Today, 28 April, is Worldwide Pinhole Photography Day, an international event to promote and celebrate the art of pinhole photography.

For those who may not know it, a pinhole camera is an extremely basic and simple device with which to take photographs. In essence all it consists of is a lightproof box/container with a very small hole/pinhole to let in light, and a piece of film (or a film roll, in the case of more advanced model) to record the image created by the light entering through the hole.

Various websites exist (see here, here, here and here, for basic examples, or here for very detailed instructions) showing how to make pinhole cameras of varying degrees of complexity. Many can be made at almost zero cost – all it takes is some time and effort. I’ve also seen some really nifty pre-manufactured pinhole photography kits for sale, often through educational toy outlets. Alternatively, a digital version can be created by drilling a hole in your digital SLR’s body cap, covering the hole with tin foil, and making a tiny pinhole in the foil.

The inexactness of composition and exposure makes pinhole photography a very exciting photographic art form. (© All Rights Reserved)
The inexactness of composition and exposure makes pinhole photography a very exciting photographic art form.
(© All Rights Reserved)

One of the most exciting aspects of pinhole photography is that it is not an exact science. It is difficult to determine your exact exposure, and creating a composition is also a bit of a hit and miss affair. Each pinhole camera is unique – no two pinholes will be exactly the same size/shape, the distance between the pinhole and the film will vary, the film may not always be perfectly flat, and there may even be a small amount of light leakage affecting the film. This non-exactness of pinhole photography is what makes it so much fun, and such a uniquely personal experience – you are always guaranteed a few surprises when you have your pinhole film developed.

To create a fairly sharp image, the pinhole in the camera needs to be quite small, which in turn means that not much light is allowed into the pinhole camera. This means the amount of time you leave the pinhole open to take a picture (the shutter speed, basically) also tends to be quite long, making pinhole photography more suited to stationary subjects (for sharp images) or slow moving subjects (for some motion blur). Fast moving subjects are likely to move too fast to be captured, and will either result in excessive blur, or may even end up not captured at all.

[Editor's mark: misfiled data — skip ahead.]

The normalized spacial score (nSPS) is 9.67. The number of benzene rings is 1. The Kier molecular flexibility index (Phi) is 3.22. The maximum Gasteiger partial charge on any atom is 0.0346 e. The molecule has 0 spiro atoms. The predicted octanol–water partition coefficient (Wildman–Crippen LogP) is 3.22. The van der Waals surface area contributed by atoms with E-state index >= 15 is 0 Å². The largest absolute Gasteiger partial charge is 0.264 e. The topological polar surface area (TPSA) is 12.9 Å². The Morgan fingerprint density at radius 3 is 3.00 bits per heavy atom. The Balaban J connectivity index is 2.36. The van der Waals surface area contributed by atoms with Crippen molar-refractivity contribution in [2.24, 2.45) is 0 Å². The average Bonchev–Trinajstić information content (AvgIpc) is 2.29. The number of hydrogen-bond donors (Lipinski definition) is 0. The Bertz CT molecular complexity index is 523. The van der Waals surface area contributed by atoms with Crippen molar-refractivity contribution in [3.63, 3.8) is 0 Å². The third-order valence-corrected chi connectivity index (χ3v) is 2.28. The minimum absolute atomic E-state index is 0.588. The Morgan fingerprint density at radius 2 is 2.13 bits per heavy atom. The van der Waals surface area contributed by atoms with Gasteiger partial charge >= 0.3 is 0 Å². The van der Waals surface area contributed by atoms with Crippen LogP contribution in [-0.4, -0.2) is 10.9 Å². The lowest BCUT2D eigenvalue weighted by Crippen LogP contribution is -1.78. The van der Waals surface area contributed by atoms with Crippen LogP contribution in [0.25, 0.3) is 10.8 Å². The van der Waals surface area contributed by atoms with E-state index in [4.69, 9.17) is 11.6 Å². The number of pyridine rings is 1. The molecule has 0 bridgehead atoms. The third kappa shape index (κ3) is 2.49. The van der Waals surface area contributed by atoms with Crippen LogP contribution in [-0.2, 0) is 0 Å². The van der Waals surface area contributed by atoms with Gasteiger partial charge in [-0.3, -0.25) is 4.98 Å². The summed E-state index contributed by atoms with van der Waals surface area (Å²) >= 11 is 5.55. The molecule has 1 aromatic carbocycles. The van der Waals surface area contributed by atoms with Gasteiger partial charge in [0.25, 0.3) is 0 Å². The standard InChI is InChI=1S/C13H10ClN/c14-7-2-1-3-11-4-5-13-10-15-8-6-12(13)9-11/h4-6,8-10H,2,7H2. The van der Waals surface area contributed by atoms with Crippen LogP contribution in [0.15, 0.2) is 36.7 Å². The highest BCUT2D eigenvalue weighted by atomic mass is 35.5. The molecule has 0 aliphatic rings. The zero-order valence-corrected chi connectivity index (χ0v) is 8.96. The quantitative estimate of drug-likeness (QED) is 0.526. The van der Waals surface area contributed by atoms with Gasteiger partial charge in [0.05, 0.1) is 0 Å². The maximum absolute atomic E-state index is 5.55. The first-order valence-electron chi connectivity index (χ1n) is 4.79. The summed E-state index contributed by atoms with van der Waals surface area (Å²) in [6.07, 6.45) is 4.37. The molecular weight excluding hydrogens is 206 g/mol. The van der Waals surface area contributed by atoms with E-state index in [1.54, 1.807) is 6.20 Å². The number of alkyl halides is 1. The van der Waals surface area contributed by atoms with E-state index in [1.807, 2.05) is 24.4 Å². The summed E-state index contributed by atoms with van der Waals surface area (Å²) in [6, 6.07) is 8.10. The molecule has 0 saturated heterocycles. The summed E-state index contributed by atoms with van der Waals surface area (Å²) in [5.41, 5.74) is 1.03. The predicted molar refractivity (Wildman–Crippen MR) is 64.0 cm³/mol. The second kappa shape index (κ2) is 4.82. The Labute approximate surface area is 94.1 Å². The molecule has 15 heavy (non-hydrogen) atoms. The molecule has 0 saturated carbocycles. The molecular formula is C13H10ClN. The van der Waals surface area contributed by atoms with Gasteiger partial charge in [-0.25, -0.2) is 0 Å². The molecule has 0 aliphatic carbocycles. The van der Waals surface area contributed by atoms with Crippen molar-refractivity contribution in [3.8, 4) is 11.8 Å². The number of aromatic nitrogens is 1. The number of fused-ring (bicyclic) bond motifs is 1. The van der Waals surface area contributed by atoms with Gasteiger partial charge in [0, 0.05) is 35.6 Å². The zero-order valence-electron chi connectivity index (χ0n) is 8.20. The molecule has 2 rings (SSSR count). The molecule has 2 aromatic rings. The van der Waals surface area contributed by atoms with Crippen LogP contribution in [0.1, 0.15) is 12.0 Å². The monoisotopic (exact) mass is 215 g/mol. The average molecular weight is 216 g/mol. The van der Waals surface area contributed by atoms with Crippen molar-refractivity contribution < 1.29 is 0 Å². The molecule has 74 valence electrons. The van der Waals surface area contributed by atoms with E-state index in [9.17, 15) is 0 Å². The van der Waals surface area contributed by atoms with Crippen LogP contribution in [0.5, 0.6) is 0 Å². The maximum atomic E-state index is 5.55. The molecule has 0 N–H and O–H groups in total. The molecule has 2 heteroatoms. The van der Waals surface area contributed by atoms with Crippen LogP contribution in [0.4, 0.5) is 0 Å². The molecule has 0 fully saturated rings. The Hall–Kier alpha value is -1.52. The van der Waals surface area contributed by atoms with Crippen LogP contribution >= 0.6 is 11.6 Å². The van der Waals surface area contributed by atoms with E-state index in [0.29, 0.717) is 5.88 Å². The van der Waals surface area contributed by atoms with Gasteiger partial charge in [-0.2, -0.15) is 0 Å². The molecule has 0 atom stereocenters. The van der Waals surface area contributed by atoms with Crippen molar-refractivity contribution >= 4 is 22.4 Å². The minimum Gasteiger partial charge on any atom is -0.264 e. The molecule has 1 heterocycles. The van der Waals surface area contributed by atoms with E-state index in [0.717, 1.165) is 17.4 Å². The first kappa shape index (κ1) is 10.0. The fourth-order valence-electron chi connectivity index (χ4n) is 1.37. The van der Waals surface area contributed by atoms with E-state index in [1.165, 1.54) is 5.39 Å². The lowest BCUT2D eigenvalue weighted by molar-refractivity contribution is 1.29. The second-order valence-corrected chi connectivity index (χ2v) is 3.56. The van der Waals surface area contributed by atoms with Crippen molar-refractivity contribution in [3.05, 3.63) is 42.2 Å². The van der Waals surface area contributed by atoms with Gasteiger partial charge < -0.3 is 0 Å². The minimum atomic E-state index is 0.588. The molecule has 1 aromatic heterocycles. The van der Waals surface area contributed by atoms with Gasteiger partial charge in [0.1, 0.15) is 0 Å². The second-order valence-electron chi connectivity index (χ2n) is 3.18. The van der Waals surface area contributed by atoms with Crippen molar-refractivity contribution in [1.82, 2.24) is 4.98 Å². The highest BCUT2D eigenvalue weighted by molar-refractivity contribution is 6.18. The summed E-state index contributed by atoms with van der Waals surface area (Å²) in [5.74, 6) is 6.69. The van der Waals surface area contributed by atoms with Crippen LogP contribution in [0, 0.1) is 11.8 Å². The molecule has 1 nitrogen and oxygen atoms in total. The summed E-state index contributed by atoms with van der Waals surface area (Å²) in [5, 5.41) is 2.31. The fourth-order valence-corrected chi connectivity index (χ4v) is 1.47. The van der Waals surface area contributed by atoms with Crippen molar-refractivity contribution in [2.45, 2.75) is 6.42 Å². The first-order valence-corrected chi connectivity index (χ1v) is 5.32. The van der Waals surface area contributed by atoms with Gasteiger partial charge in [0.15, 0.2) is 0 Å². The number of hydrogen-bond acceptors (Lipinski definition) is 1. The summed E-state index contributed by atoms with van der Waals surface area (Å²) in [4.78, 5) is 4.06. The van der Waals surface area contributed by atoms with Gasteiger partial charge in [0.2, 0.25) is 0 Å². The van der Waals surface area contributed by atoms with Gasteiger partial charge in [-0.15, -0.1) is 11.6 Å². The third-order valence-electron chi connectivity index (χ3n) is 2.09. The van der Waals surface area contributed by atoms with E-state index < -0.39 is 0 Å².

In celebration of the day, you can participate by making your own pinhole camera, taking some photos and submitting one image to the Pinhole Day website (see the 2012 Gallery for inspiration.) Perhaps its a bit late for this year, but remember Worldwide Pinhole Photography Day is celebrated every year on 28 April, so now is your chance to start early for next year

Of course you don’t have to contribute to the official website. By immersing yourself into the art of pinhole photography, looking at what others have done, and developing your own unique approach and style, you can soon start building up your own library of original photo art.

Just a word of warning – pinhole photography can be seriously addictive! (But, don’t fret, it’s a healthy obsession!)


    1. Yeah, I can appreciate your point.

      Doing photography for a living, however, I am fascinated by the freshness and surprise it brings to a somewhat over-technological, auto-everything field.

      1. And I appreciate yours. I am a minimalist and to some extent a traditionalist in some areas of my life. In photography, I think I have a good eye for composition, but I have never had the patience to learn the finer points. Technically, the easier the better for me…

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